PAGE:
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Super Hot's Novel Take On Time-Stopping Is Super Cool

Oh goodness gracious, Super Hot is a great, ultra-stylish game concept. Now, I use the word "concept" because there's not a whole lot to it yet (such is the nature of many 7DFPS standouts, sadly), but what's here is a brilliant, almost puzzle-like take on time manipulation in first-person shooters. In short, time slows to a near-imperceptible crawl whenever you stop moving, enabling you to dictate the pace of, well, everything. It also looks really, really cool. Dancing between bullet storms with the greatest of ease - pausing to just marvel at the dust fleck of certain death mere millimeters from your forehead - is a magnificent feeling. Only problem is, it makes things rather easy.

At this point, Super Hot is only made up of a few stages, each of which grows in complexity and difficulty, but still never reaches a fever pitch that I would describe as "challenging." Your goal is always the same: kill everyone in a relatively confined area. Simple enough, but you rarely have enough ammo to pull it off in a single, Matrix-like pirouette around the room. Your best bet, then, is to down a couple enemies, lose the remaining blood-red baddies who've opened fire, and then sneak over to a dropped weapon - still burning from its owner's once-warm touch.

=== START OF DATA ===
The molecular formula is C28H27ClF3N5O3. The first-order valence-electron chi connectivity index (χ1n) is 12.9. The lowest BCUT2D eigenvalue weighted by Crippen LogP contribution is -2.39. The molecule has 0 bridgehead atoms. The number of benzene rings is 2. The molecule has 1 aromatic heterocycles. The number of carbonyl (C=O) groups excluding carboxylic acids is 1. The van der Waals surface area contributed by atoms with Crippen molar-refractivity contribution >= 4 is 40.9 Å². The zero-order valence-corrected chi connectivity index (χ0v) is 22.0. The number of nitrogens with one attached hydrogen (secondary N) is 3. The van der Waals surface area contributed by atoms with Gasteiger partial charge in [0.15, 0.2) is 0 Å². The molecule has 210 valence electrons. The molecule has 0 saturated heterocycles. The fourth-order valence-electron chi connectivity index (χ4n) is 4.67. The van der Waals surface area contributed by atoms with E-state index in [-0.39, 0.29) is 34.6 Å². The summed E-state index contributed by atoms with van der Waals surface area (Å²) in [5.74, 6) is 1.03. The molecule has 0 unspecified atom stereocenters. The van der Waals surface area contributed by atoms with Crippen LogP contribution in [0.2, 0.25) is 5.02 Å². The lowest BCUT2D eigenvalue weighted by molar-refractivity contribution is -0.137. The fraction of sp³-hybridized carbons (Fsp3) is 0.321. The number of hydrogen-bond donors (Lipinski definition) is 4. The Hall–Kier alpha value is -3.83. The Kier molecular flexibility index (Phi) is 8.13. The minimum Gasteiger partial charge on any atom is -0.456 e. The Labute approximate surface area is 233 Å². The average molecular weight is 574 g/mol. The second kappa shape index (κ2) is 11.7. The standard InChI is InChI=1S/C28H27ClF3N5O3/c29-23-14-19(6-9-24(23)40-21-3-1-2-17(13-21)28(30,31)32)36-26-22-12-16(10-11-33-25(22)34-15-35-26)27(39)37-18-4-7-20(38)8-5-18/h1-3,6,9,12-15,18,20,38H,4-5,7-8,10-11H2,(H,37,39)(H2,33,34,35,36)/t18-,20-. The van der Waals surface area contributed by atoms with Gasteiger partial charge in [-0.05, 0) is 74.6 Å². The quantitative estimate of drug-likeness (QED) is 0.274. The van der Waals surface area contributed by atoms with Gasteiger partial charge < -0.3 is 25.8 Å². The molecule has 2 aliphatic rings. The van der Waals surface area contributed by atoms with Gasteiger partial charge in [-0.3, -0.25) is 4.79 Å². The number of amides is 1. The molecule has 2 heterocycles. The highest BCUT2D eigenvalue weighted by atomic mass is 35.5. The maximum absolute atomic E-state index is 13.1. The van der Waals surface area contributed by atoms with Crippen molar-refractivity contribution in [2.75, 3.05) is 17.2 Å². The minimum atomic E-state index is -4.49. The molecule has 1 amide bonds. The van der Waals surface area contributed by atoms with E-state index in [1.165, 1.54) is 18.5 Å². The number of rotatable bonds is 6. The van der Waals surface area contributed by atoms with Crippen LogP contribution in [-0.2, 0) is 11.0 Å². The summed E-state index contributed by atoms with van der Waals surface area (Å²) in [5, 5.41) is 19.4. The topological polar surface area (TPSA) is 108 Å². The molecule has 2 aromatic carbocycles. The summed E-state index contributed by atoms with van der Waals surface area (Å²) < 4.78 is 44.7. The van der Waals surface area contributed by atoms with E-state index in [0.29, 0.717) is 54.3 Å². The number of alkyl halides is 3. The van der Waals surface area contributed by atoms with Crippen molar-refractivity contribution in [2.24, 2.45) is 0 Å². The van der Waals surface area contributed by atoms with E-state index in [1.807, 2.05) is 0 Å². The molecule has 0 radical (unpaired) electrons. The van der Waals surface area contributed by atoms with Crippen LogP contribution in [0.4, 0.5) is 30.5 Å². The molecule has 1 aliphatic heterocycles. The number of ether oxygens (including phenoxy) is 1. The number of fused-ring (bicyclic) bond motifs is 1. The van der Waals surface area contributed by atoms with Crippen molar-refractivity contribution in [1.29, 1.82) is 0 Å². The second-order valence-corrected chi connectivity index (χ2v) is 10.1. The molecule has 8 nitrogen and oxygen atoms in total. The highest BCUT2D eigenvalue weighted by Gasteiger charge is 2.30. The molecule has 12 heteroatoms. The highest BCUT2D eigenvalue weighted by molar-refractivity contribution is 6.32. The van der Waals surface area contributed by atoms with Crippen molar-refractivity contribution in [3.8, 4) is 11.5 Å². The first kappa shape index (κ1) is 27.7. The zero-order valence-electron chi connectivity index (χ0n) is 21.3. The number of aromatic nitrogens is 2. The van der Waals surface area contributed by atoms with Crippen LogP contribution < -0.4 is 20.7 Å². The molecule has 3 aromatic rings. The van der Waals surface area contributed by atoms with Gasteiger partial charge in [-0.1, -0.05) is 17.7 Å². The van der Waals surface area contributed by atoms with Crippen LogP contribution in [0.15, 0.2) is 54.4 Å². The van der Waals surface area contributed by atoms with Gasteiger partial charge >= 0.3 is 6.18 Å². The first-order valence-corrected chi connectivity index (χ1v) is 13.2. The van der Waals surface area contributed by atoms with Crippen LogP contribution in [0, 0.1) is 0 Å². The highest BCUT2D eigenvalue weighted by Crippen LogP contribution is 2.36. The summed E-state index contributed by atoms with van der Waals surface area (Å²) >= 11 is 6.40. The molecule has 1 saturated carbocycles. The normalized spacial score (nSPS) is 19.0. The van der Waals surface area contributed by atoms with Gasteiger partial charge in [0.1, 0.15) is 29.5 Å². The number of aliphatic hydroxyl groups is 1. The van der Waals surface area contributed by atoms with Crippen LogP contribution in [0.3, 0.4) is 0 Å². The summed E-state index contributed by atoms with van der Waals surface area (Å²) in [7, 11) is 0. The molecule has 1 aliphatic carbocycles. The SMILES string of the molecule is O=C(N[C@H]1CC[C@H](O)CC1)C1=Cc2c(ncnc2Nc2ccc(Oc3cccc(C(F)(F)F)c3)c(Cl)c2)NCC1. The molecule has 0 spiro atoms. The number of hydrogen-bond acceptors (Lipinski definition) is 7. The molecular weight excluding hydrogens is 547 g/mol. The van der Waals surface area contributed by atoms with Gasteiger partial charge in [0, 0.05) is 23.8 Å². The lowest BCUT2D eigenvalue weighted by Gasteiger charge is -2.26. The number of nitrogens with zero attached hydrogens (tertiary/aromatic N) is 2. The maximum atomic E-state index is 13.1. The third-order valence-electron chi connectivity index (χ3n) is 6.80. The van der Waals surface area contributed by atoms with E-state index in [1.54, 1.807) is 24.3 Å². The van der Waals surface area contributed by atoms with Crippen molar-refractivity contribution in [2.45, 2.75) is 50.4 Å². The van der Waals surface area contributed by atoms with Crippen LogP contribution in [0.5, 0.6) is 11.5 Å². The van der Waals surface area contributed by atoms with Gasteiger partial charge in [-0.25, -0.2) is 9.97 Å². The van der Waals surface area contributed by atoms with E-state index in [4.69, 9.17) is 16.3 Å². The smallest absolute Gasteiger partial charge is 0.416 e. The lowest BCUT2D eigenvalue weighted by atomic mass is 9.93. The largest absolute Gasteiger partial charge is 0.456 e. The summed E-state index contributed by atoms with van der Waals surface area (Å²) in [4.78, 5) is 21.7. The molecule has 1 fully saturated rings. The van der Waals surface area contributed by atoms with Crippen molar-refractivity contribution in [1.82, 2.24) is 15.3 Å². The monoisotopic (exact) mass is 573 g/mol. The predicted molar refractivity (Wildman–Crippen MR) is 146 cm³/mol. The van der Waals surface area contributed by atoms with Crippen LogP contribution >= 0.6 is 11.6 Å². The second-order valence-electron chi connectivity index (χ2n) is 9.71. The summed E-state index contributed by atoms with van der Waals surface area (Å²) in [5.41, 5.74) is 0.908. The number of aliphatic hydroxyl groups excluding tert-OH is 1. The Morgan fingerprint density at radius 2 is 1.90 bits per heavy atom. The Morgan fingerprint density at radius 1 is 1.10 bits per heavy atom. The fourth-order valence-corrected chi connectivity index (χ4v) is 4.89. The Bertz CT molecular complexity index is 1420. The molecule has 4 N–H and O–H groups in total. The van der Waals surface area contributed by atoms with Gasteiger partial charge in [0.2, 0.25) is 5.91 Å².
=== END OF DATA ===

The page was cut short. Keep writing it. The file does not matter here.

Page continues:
But that's no fun. I prefer to zigzag between bullets one-by-one, with each push of the W key prompting another hail that just barely halts before turning me into Swiss cheese. It's a never-ending staring contest with Death, and I always win.

All too often, however, I feel like I'm able to get away with such brazen antics a little too easily. Super Hot's puzzle-like level design holds potential, but it still fails to take full advantage of its excellent central mechanic. A couple scenarios - like one where you start off by crashing through a roof at your own start-and-stop pace - show huge promise, but they never follow through. Before long, it's the same old all-too-straightforward song and dance. Enemy AI that could charitably be described as "blind and also a goldfish" doesn't help matters.

The Super Hot team is already hard at work on more, though, and I'm interested to see where the game's story of what seems to be a paradoxically out-of-control psychotic breakdown goes. For now, you can play the 7DFPS build here, and I very much recommend you do despite its flaws. It's a brilliant idea that's mesmerizing to play around with - lukewarm execution or not.

About the Author

Nathan Grayson


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